Login   |   Register   |   

Reading Room

Old news detailing sports, crime, violence and suffering in Victorian Wigan. All stories taken from The Wigan Observer And District Advertiser, 1890. Material kindly loaned by Ron Hunt.

Friday, September 26, 1890.

   Mr. S. Brighouse, county coroner, held an inquest on Wednesday, at the White Lion Inn, Church-street, Upholland, touching the death of William Corless, son of Margaret Corless, 16, Tontine-brow, Upholland. Margaret Corless said she lived at 16, Tontine-brow, Upholland, and was a married woman but had lived about eleven years apart from her husband. The deceased, William Corless, was her son. He was one year and eight months old and was illegitimate. About 20 minutes to nine on Saturday night, the 20th inst., she poured a pan of boiling water into a pan mug on the floor. Deceased and two other children were playing on the floor at the time. She (Mrs. Corless) turned round to set the pan out of her way, and on looking round she saw deceased in the boiling water in the pan mug. She lifted him out and undressed him and sent for Mrs. Broadbent, who lived next door, and also for Dr. Molyneux. Mrs. Broadbent at once attended to deceased, and Dr. Molyneux sent some medicine and instructions. The child expired about ten minutes to ten o'clock on Sunday night, the 21st inst. Mrs. Broadbent, wife of Thomas Broadbent, 17, Tontine-road, Upholland, said between eight and nine o'clock on the 20th inst., she was called in to see the deceased. He was lying on his mother's knee undressed. She examined him and found that he was badly scalded. She applied dry flour, linseed, and lime water. She asked the mother how it had been done, and the deceased's mother replied she did not know how it happened. There was a pan mug lying on the floor when she went in, and most of the floor was covered with water. The deceased's mother had been very kind to the child and fainted away after the occurrence. The jury returned a verdict to the effect that the child met with its death through accidently falling into a pan mug of boiling water.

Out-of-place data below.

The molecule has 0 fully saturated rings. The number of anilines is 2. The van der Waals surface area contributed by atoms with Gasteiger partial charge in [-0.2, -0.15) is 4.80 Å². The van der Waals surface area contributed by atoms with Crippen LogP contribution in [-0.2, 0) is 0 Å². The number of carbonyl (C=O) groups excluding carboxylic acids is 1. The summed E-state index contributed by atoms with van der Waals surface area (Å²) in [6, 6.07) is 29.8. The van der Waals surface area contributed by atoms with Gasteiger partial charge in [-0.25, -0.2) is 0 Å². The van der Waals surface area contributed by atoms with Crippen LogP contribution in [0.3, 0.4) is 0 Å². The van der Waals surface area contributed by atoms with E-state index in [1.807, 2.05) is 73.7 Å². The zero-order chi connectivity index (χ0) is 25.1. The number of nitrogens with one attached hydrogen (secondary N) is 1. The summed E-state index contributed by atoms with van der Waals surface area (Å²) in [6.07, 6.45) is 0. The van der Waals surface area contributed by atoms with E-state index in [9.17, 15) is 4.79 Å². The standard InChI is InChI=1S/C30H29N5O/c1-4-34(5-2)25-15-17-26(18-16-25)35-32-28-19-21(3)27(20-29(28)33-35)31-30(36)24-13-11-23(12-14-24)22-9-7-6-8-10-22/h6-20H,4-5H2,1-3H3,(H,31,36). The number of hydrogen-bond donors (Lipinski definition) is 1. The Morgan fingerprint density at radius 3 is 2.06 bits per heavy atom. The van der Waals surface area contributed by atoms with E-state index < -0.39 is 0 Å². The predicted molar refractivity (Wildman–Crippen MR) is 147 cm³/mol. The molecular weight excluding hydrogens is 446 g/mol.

Saturday, September 27, 1890.

   Two Golborne youths named Dunn and Parr were charged at Warrington, on Saturday, with stealing two silk handkerchiefs, value 7s. the property of Messrs. Rylands and Sons, Limited, Manchester. Prisoner's were employed by the firm's traveller as out-porters on the previous day, and the property was missed from the cases. Parr was arrested at the railway station, and upon Dunn being followed home it was found that he had concealed one of the handkerchiefs up the chimney. - Prisoners were remanded.

Wednesday, October 1, 1890.

   George Challinger, of Millgate, was charged with overcrowding a common lodging-house. - The Town Clerk said that the defendant's house was visited by Inspector Taylor and his assistant on Sept. 25th, half-an-hour after midnight. There were four rooms, registered to contain 11 people altogether, but on inspection it was found there were 16 people in the house. There was one previous conviction against the defendant for overcrowding, no longer back than August, 1890, when he was fined 5s. and costs. - Evidence having been given in substantiation of the Town Clerk's statement, the bench inflicted a fine of 20s. and costs.

Wednesday, October 1, 1890.